Top 10 quarterback debates are nothing new. Everybody has them and they always include pretty much the same set of names.
But that doesn’t mean it isn’t fun. And in putting together my personal Top 10 NFL QBs of all-time, I’ve paid special attention to postseason success. After all, isn’t that how quarterbacks should be judged?
Which is why, I suppose, I gave Eli Manning a look for the Top 10 before ultimately deciding he hadn’t done enough in the regular season to warrant inclusion. Get Eli to the postseason and he’s a special quarterback with an 8-3 record and two Super Bowl wins. But in the regular season, he’s just 91-76 as a starter for the New York Giants.
Anyway, here’s my Top 10, working from the bottom to the top. I’ve included regular-season statistics for all.
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10. Terry Bradshaw – Four Super Bowl rings can’t be wrong, can they? So although Bradshaw ranks only 53rd all-time in yards, and completed less than 52 percent of his pass attempts during a 14-year career, he’s on this list because of a 14-5 postseason record and four titles. Bradshaw was far, far, far from a one-man team with those great Steelers teams. He probably had more help than any other winning QB in history thanks to Franco Harris, Lynn Swann, John Stallworth and a steel-tight defense. But the guy won on the biggest stage.
Bradshaw regular season: 14 years-2,025 completions-3,901 attempts-212 TD-210 INT-27,989 yards.
9. Bart Starr – Starr ranks only 70th all-time in passing yardage, but throw that stuff. He was 9-1 as a postseason starter and led Green Bay to wins in the first two Super Bowls over the Kansas City Chiefs and Oakland Raiders. In 10 postseason games, Starr passed for 15 touchdowns with only three interceptions.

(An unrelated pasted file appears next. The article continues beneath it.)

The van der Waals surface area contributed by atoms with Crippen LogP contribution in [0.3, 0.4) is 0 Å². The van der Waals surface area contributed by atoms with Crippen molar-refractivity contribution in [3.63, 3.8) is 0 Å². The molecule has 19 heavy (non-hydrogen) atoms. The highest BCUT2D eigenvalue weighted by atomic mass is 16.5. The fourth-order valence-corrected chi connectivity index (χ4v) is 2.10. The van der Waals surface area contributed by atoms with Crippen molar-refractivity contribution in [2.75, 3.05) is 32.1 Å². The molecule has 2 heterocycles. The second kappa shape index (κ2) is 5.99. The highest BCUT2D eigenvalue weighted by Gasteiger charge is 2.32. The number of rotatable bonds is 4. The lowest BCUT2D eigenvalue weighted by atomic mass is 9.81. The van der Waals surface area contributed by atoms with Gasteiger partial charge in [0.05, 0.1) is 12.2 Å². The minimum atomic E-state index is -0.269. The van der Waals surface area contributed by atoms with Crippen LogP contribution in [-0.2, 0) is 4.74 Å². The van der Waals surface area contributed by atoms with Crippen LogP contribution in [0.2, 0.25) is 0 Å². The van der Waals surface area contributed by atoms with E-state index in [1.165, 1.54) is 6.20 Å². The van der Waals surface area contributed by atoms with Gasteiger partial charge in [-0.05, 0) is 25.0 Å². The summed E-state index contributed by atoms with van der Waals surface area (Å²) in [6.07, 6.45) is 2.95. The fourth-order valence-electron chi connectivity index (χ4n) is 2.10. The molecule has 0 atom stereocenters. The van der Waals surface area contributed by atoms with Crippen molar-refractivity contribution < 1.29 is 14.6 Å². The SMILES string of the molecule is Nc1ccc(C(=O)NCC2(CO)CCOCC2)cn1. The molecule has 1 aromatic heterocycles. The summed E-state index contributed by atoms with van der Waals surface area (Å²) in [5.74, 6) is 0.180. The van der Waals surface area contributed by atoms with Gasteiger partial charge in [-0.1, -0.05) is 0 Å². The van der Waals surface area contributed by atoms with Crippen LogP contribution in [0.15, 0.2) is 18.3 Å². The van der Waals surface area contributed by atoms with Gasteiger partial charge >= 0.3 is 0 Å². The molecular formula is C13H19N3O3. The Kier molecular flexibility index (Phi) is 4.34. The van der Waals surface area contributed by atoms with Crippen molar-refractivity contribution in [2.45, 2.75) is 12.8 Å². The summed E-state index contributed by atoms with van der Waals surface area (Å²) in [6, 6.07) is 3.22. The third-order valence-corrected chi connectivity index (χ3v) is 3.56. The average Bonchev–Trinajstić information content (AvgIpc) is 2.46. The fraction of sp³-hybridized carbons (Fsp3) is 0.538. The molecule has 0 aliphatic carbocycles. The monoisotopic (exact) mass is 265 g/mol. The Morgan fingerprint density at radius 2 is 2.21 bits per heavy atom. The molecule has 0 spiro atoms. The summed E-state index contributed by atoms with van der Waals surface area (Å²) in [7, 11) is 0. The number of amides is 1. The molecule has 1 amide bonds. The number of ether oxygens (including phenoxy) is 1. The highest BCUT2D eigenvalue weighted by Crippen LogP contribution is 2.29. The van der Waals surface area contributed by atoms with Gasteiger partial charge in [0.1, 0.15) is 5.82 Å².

Starr regular season: 16 years-1,808 completions-3,149 attempts-152 TD-138 INT-24,718 yards.
8. Dan Marino – Marino is the greatest quarterback ever without a Super Bowl ring, a distinction that probably doesn’t help him sleep better at night. His 8-10 postseason record is the reason Marino isn’t higher on this list. Marino quarterbacked in just one Super Bowl, a detraction from his incredible regular-season statistics which make him the No. 3 all-time passer.
Marino regular season: 17 years-4,967 completions-8,358 attempts-420 TD-252 INT-61,361 yards.
7. Steve Young – I loved Young as a quarterback. He was daring, exciting, provocative. He threw left-handed and played with no fear. He was 94-49 as a starter (91-33 with the 49ers) and 8-6 in the postseason. His performance against San Diego in Super Bowl XXIX (24 of 36, 325 yards, six touchdowns) is one of the greatest in Super Bowl history. Young, who never hesitated to run, added 49 rushing yards in that game. If you like a swashbuckling quarterback, Young is your guy.
Young regular season: 15 years-2,687 completions-4,149 attempts-232 TD-107 INT-33,124 yards.
6. Johnny Unitas – Johnny U. passed for more than 40,000 yards during an era when running the football was still the way to go in the NFL. He passed for 290 touchdowns and was 118-64-4 as a regular-season starter. In the postseason, Unitas was 6-2, although he played just a few snaps in his only Super Bowl appearance, Super Bowl V, when the Baltimore Colts beat Dallas, 16-13, with Earl Morrall as the starter.